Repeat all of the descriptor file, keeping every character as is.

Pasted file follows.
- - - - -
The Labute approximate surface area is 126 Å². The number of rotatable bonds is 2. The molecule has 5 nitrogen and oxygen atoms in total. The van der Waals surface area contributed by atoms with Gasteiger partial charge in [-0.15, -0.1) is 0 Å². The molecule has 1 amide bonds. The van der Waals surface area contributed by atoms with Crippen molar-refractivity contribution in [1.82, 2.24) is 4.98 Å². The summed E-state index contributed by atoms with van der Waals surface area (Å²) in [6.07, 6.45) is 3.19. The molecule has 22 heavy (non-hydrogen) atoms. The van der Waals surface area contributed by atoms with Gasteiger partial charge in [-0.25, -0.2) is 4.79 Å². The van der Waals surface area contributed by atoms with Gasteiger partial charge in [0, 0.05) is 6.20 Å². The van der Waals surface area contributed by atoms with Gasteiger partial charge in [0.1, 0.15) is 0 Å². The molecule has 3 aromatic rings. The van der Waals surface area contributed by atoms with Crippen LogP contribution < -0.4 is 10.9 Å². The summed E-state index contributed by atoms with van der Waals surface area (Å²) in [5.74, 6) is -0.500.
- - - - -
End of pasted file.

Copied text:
The Labute approximate surface area is 126 Å². The number of rotatable bonds is 2. The molecule has 5 nitrogen and oxygen atoms in total. The van der Waals surface area contributed by atoms with Gasteiger partial charge in [-0.15, -0.1) is 0 Å². The molecule has 1 amide bonds. The van der Waals surface area contributed by atoms with Crippen molar-refractivity contribution in [1.82, 2.24) is 4.98 Å². The summed E-state index contributed by atoms with van der Waals surface area (Å²) in [6.07, 6.45) is 3.19. The molecule has 22 heavy (non-hydrogen) atoms. The van der Waals surface area contributed by atoms with Gasteiger partial charge in [-0.25, -0.2) is 4.79 Å². The van der Waals surface area contributed by atoms with Gasteiger partial charge in [0, 0.05) is 6.20 Å². The van der Waals surface area contributed by atoms with Gasteiger partial charge in [0.1, 0.15) is 0 Å². The molecule has 3 aromatic rings. The van der Waals surface area contributed by atoms with Crippen LogP contribution < -0.4 is 10.9 Å². The summed E-state index contributed by atoms with van der Waals surface area (Å²) in [5.74, 6) is -0.500.